In a Dark, Dark Wood, by Ruth Ware

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Title: In a Dark, Dark Wood

Author: Ware, Ruth (Author’s Website)

Genre: Mystery, Suspense, Thriller

Bibliographic: Simon and Schuster, 353 pages, Hardcover List Price $26.00, Paperback List Price $16.00, Downloadable Audiobook List Price $17.00, Audiobook CD List Price $19.99, ISBNs 9781501112317, 9781501112331, 9781410484987, 9781501112324, 9781594139918

Publication Date: August 4, 2015

Rating: ★★★★★/♥♥♥♥♥ (The rating scale is here).

Appeal Factors: Intricately plotted, fast-paced, menacing, compelling

Why I picked it up: I got the author’s second novel from the Book of the Month Club, devoured it, and immediately went out and got this, her first novel.

S.I.A.S.: Nora attends Clare’s bachelorette party, even though they haven’t spoken in years, and things go from strange to sinister.

Summary: Leonora (Nora) Shore, a crime novelist and a bit of a loner, is surprised one day to receive an email from a woman she’s never met inviting her to a hen do for her best friend from school, Clare, to whom she hasn’t spoken in nearly a decade — especially since she never received an invitation to the wedding. When she and her friend Nina arrive at the (creepy, isolated) house in Northumberland where the party is being held, they meet their host, Flo — Clare’s best friend from University, who has a habit of dressing and acting just like Clare and is a bit mentally unstable. The other guests at the party — Melanie, who has never spent a night away from her six-month-old son, and Tom, a catty, gossipy playwright — are equally odd, and the party very quickly starts to feel strained.

When Clare arrives, she informs Nora that the groom is none other than Nora’s childhood sweetheart, the reason she never finished school and the reason Clare and Nora lost contact. This makes Nora feel a bit uncomfortable, and Flo’s obsession with giving Clare the perfect party puts the rest of the guests on edge. As the planned activities get weirder, the group gets jumpier, until eventually someone is dead and Nora can’t remember who or how.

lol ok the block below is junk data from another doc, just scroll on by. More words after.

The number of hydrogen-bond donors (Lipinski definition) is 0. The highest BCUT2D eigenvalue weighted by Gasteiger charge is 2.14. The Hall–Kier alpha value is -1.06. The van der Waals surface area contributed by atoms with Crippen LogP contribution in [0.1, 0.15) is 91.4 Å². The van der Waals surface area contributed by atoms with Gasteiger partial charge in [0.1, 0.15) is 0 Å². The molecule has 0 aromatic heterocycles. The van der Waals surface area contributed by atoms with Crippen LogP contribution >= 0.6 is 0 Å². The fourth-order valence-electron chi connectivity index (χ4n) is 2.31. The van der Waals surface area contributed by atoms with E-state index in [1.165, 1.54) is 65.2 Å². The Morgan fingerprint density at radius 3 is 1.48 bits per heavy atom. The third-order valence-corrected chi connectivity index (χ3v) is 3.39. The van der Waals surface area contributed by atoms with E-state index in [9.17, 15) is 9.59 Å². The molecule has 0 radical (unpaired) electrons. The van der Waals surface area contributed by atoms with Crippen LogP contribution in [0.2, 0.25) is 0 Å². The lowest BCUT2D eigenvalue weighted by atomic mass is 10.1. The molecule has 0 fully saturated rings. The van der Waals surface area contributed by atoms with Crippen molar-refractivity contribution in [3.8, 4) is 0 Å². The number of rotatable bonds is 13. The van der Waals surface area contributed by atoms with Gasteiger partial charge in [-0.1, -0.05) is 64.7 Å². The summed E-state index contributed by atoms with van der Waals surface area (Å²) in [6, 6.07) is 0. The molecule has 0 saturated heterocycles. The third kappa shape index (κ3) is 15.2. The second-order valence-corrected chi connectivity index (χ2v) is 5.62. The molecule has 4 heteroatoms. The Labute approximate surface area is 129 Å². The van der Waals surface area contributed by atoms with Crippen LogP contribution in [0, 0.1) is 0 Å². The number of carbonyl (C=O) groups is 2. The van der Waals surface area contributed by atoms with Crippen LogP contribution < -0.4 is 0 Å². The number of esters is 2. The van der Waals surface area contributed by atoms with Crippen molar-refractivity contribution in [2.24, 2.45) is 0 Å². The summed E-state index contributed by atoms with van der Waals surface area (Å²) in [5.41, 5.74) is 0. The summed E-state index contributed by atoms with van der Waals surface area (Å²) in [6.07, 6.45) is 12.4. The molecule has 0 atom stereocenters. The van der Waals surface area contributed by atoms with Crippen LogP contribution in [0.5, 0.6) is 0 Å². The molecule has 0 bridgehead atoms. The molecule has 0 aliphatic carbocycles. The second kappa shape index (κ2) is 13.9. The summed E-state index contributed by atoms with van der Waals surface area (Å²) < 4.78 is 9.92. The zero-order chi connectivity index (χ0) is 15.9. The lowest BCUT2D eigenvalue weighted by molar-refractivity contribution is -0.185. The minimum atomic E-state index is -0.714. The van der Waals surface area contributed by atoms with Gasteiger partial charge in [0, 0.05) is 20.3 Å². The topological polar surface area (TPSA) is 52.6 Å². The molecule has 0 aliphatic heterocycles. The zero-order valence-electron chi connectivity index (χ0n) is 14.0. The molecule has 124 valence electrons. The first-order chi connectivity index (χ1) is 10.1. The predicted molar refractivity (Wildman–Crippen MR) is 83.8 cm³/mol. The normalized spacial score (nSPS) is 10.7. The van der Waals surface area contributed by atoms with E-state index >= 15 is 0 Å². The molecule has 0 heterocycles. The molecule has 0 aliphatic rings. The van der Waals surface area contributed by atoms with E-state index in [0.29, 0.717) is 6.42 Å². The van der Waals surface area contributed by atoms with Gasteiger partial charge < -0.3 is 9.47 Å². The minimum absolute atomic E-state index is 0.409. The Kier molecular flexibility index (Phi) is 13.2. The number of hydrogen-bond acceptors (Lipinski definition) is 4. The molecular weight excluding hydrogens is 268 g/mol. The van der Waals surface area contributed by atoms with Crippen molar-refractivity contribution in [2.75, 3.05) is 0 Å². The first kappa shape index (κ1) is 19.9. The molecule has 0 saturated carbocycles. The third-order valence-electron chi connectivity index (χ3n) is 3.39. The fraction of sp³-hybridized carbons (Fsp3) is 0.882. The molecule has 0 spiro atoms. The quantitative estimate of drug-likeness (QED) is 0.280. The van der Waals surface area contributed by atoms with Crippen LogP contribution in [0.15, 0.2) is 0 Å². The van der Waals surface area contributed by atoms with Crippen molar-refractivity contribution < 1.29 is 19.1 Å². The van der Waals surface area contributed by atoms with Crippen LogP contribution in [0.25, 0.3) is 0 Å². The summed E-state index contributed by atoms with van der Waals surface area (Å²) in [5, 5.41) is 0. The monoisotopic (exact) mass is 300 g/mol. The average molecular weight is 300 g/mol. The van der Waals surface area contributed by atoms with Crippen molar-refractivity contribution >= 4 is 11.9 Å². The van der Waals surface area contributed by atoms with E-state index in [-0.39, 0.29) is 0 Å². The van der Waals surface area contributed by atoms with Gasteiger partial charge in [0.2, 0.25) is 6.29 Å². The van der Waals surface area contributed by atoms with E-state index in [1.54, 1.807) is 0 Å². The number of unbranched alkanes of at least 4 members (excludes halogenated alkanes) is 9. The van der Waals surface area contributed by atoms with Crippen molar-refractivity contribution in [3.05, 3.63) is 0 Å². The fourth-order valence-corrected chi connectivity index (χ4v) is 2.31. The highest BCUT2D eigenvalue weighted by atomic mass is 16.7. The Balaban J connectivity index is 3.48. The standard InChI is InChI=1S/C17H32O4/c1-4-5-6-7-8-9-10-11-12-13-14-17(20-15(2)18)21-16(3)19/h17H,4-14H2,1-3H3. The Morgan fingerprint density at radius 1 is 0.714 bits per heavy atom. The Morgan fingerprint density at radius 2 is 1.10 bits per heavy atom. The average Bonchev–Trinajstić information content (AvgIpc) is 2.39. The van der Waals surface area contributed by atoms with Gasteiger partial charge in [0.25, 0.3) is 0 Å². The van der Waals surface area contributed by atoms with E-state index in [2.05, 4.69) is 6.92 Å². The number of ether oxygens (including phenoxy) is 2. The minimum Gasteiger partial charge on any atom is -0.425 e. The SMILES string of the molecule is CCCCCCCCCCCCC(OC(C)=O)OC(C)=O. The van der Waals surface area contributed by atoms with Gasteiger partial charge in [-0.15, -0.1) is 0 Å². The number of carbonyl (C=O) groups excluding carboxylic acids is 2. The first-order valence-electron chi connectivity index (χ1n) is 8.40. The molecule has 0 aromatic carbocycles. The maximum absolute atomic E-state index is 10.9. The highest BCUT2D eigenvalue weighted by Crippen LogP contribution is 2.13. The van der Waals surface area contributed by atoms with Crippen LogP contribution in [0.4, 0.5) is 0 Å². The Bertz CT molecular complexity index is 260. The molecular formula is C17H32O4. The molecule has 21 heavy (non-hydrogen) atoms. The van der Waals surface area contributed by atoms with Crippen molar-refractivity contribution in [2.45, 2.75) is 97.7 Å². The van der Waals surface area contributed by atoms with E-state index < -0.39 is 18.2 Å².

Evaluation:  In a Dark, Dark Wood is a well-written mystery story that moves along at a very fast clip while still managing to build suspense. Using the hospital as a framing device to contrast the horrible reality of the situation — someone has been murdered, but we don’t know who or by whom — with the seemingly innocuous events of the hen do weekend is a great way to keep the reader interested. There is quite a bit of obvious foreshadowing in the book, but this isn’t a detriment; for example, early in the book when the characters notice that there is a gun prominently displayed in the House, one of them explicitly mentions Anton Chekhov in relation to it. Rather than making the story more predictable, these sorts of scenes lead the reader to question what they think they know. I found myself wondering if perhaps the gun was just a red herring (it’s not). As the story moves forward, the reader spends more time questioning whether or not Nora is a reliable narrator — even so, the ending is satisfying and there are no threads left unresolved.